Peggy Noonan often writes like this. A short paragraph, consisting of two or three sentences, or more likely sentence fragments, at least one of which begins with a conjunction and ends with an ellipsis. And then a line break, and she's off on an entirely disjunctive thought...

As a professional writer, I've made some terrible strategic mistakes in my career, but in many respects agreeing to do Rebel Moon was the worst. Sorry, Vox.

I did RM because it was a fun story, and because Vox is a friend, and because he needed the help, and because I felt I owed him a favor, and because I had something to prove about not being merely a "funny" writer. I also did RM because I was suffering from a raging case of hubris.

Headcrash came out in 1995, and it was an instant hit. Three months on the bestseller list, (mostly) great reviews, strong "legs" (meaning ongoing sales were still strong even after it dropped off the Top 10), multiple nominations for the Nebula Award, San Francisco Chronicle Recommended Book of the Year, etc., etc., etc., etc. My U.S. publisher immediately asked for a sequel. My U.K. publisher actually contracted for it. So I got to work, cleared my schedule, quit my day job, and turned "pro."

Without a U.S. contract. Bad move.

Strangest thing. My U.S. publisher kept asking how the book was coming along and kept telling me how much they were looking forward to reading Headcrash 2.0, but also kept producing excuses in lieu of a contract. Meaning there was no advance money. Meanwhile, Inland Revenue had impounded all my U.K. earnings, until I could prove to their satisfaction that I was not a U.K. citizen and therefore not subject to U.K. income taxes, which process ultimately took me about three years. In the meantime, I still needed to eat. And make the house payments. And while "K" had a good job, it wasn't good enough for us to live on her income alone. The credit cards were running up; the savings were bleeding out fast.

And then one blessed day, my U.S. publisher finally came through with the contract for Headcrash 2.0, and it was for slightly over half what they'd paid for Headcrash. And when I, dumbfounded, demanded to know why the sequel to an award-winning, critically acclaimed, and (briefly) best-selling book was worth only half of what they'd paid for the first book, someone on the publisher's side of the negotiations made the mistake of saying:

"Well, duh. It's a sequel. Where else are you gonna sell it?"

I know. I should have just sucked it up, swallowed my pride, taken the offer and finished writing the #@(*&$ book. But by that time I was involved with Vox and Fenris Wolf, and there was talk of Rebel Moon being the first book in a trilogy, and most of all, I was pissed off.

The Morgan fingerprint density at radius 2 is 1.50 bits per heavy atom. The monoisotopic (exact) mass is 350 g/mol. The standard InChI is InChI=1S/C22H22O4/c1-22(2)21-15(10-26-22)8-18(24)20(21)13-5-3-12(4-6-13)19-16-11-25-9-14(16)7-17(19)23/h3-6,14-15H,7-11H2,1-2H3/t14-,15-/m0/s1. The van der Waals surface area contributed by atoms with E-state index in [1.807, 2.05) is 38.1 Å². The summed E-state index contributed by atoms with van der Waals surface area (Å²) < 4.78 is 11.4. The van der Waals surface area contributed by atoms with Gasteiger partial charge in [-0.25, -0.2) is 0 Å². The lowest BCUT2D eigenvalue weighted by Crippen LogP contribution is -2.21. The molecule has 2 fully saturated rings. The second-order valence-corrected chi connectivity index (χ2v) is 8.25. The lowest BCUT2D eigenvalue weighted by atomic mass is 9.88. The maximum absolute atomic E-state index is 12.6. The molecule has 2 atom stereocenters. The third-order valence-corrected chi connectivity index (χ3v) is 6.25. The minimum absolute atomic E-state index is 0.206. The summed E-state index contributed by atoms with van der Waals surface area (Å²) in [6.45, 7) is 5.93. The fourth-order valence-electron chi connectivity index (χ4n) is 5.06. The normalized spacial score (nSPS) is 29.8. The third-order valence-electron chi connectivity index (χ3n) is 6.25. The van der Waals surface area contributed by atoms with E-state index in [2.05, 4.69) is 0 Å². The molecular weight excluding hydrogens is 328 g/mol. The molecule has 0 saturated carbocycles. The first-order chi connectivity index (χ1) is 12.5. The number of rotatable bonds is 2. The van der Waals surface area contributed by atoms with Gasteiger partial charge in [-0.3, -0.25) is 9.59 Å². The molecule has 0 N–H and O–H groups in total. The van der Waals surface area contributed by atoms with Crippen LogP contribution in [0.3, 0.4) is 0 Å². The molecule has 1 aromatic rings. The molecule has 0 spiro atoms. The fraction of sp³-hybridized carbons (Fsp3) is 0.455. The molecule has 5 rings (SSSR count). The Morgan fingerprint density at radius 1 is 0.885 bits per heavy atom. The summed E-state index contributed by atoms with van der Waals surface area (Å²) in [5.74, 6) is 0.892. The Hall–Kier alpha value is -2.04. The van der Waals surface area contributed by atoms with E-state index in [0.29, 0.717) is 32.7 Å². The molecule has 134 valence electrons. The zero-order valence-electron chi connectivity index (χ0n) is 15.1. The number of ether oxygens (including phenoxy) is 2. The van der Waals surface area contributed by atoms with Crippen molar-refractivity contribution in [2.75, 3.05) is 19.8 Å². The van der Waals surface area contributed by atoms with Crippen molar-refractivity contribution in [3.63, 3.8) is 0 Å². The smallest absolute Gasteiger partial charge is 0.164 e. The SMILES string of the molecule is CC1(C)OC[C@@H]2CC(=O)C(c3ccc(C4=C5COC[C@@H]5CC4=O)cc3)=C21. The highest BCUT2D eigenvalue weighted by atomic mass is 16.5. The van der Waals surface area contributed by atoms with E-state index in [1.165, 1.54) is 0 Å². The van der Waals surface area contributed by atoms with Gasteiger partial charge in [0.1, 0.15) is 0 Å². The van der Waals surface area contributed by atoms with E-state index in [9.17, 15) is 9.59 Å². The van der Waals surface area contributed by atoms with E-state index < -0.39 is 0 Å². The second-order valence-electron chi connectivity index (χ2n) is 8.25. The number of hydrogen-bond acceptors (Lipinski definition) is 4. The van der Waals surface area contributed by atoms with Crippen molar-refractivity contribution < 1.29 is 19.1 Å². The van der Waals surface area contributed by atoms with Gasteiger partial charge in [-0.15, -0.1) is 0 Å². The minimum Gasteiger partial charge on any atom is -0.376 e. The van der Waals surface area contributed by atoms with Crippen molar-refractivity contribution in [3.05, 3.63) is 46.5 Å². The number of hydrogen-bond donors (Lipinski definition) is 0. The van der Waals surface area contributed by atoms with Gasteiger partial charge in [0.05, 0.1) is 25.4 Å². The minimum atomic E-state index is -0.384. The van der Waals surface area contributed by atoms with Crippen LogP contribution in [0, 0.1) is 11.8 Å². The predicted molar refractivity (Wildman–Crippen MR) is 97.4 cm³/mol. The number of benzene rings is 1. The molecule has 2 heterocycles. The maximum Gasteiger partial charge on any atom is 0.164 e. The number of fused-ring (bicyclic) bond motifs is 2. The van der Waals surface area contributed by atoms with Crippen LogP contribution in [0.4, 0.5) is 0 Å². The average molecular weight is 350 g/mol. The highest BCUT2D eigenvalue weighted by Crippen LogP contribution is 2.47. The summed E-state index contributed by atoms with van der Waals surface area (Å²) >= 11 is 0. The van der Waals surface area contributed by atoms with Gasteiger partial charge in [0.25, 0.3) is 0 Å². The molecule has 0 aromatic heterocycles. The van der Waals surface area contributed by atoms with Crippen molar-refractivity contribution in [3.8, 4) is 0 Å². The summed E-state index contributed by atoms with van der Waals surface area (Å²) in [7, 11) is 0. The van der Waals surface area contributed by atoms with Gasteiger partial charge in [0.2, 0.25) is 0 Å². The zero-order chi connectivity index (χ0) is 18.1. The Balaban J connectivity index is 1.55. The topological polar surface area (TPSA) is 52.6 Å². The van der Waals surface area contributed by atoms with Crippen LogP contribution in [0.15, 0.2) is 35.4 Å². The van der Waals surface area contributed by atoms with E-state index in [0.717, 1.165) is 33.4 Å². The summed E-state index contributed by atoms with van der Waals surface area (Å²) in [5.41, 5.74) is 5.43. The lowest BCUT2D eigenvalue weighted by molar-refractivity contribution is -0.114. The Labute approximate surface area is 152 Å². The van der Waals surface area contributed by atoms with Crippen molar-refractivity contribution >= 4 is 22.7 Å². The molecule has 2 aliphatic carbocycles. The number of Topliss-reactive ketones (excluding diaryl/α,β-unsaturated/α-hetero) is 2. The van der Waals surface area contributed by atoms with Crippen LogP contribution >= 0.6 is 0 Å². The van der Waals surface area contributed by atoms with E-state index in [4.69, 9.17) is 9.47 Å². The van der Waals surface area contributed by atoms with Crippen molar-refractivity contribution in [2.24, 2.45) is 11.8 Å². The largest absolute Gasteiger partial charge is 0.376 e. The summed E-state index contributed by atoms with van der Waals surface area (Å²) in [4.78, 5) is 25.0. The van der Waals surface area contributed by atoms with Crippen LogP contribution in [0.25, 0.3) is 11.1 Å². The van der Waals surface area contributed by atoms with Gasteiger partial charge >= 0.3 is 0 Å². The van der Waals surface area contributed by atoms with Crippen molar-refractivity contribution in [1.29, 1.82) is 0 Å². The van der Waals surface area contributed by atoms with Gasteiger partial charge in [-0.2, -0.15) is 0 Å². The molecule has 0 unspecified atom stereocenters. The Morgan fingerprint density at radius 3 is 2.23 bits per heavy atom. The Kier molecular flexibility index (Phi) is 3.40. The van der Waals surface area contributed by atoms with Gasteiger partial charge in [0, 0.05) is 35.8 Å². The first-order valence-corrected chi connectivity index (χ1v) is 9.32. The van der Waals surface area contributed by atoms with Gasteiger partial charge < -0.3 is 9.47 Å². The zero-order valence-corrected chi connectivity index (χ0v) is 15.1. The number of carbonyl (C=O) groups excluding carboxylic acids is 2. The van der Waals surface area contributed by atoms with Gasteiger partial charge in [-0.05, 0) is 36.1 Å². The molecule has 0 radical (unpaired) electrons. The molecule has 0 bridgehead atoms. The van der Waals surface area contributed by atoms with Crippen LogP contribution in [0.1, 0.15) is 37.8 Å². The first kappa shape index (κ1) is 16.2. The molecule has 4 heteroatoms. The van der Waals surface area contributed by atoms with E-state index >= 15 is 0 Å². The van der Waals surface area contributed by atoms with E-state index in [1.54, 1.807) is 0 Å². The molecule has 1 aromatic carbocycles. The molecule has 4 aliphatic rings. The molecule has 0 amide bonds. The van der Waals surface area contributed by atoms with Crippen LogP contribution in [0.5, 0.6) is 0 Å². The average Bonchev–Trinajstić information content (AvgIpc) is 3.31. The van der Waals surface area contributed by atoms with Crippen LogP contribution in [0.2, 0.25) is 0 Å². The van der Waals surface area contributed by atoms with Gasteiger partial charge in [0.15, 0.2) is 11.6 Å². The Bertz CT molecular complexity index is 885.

So, determined to prove that I was not solely at the mercy of my U.S. publisher, I took the RM deal. And finishing that book took far more work and far more time than originally planned, and by the time it was finished, the first in a series of tectonic disasters had struck my personal life, making it simply impossible for me to write humor for the next few years.

Writing Rebel Moon was fun. Working with Vox was... fascinating. It was far more work than I'd bargained for, and I was deeply disappointed when the publisher saw the final manuscript, said, "It's too long!," and made us cut it down to 90,000 words. But on the whole, I enjoyed doing it.

What I hadn't reckoned on is that everyone else in the publishing industry would look at that book, see the words, "Based on the Computer Game from Fenris Wolf" on the cover, and say, "Whoops. The Sophomore Curse has struck again. Bethke is reduced to doing books based on computer games." And thereafter, the assumption was that I'd do anything, because I must have been out of ideas and desperate for money. So I got offers for book projects galore, and all of them for properties that I wouldn't have touched with a ten-meter electric cattle prod.

Thank God the deal for Duke Nukem: Balls of Steel, fell through. They really wanted me to sign up to do that one.

Which brings us, in a long and roundabout way, back to Vidad, and his desire to quit his job as a self-proclaimed "hack" advertising writer and become a professional novelist, despite his seeming inability to get past Chapter One and his brilliant entry in last week's Friday Challenge.

The problem with turning pro, Vidad, is that the business is structured so as to guarantee that the vast majority of writers remain hungry and are always dependent on the advance money for their next book. Publishers love to have dependent writers who really need to write whatever book the publisher might imagine it wants next. (I use the pronoun intentionally. Publishers are neither male nor female, nor for that matter, human. They are things. With tentacles.)

Vidad, you may think your job is nothing but mind-numbing, soul-crushing hackwork. You haven't seen soul-crushing until you've done a novelization of a movie script. As I've said many times before, this is my house. See the new roof?

illo: my house

This is how I paid for the roof.

illo: WWWest cover

Any more questions?